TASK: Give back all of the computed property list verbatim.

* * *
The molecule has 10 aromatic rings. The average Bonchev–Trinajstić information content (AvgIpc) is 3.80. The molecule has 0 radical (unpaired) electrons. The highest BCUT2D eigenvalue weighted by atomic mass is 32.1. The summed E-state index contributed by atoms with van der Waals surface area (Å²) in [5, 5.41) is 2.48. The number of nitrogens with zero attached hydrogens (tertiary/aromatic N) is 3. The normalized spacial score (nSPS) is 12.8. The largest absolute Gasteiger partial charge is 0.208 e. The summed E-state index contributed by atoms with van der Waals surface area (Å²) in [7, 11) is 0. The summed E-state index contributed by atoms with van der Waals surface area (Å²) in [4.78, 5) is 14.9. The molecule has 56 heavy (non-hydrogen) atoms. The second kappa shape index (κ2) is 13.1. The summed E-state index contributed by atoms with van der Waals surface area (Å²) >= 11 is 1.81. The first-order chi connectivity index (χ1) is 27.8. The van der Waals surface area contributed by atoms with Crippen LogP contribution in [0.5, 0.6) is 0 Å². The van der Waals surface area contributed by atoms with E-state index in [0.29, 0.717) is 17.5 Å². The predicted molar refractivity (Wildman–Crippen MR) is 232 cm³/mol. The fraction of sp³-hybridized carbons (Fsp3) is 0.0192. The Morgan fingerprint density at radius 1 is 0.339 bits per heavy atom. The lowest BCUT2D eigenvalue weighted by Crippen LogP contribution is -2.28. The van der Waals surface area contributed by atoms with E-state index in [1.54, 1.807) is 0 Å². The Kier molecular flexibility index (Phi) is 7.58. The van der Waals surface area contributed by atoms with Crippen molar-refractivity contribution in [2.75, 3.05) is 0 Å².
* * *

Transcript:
The molecule has 10 aromatic rings. The average Bonchev–Trinajstić information content (AvgIpc) is 3.80. The molecule has 0 radical (unpaired) electrons. The highest BCUT2D eigenvalue weighted by atomic mass is 32.1. The summed E-state index contributed by atoms with van der Waals surface area (Å²) in [5, 5.41) is 2.48. The number of nitrogens with zero attached hydrogens (tertiary/aromatic N) is 3. The normalized spacial score (nSPS) is 12.8. The largest absolute Gasteiger partial charge is 0.208 e. The summed E-state index contributed by atoms with van der Waals surface area (Å²) in [7, 11) is 0. The summed E-state index contributed by atoms with van der Waals surface area (Å²) in [4.78, 5) is 14.9. The molecule has 56 heavy (non-hydrogen) atoms. The second kappa shape index (κ2) is 13.1. The summed E-state index contributed by atoms with van der Waals surface area (Å²) >= 11 is 1.81. The first-order chi connectivity index (χ1) is 27.8. The van der Waals surface area contributed by atoms with Crippen LogP contribution in [0.5, 0.6) is 0 Å². The van der Waals surface area contributed by atoms with E-state index in [0.29, 0.717) is 17.5 Å². The predicted molar refractivity (Wildman–Crippen MR) is 232 cm³/mol. The fraction of sp³-hybridized carbons (Fsp3) is 0.0192. The Morgan fingerprint density at radius 1 is 0.339 bits per heavy atom. The lowest BCUT2D eigenvalue weighted by Crippen LogP contribution is -2.28. The van der Waals surface area contributed by atoms with E-state index in [1.54, 1.807) is 0 Å². The Kier molecular flexibility index (Phi) is 7.58. The van der Waals surface area contributed by atoms with Crippen molar-refractivity contribution in [2.75, 3.05) is 0 Å².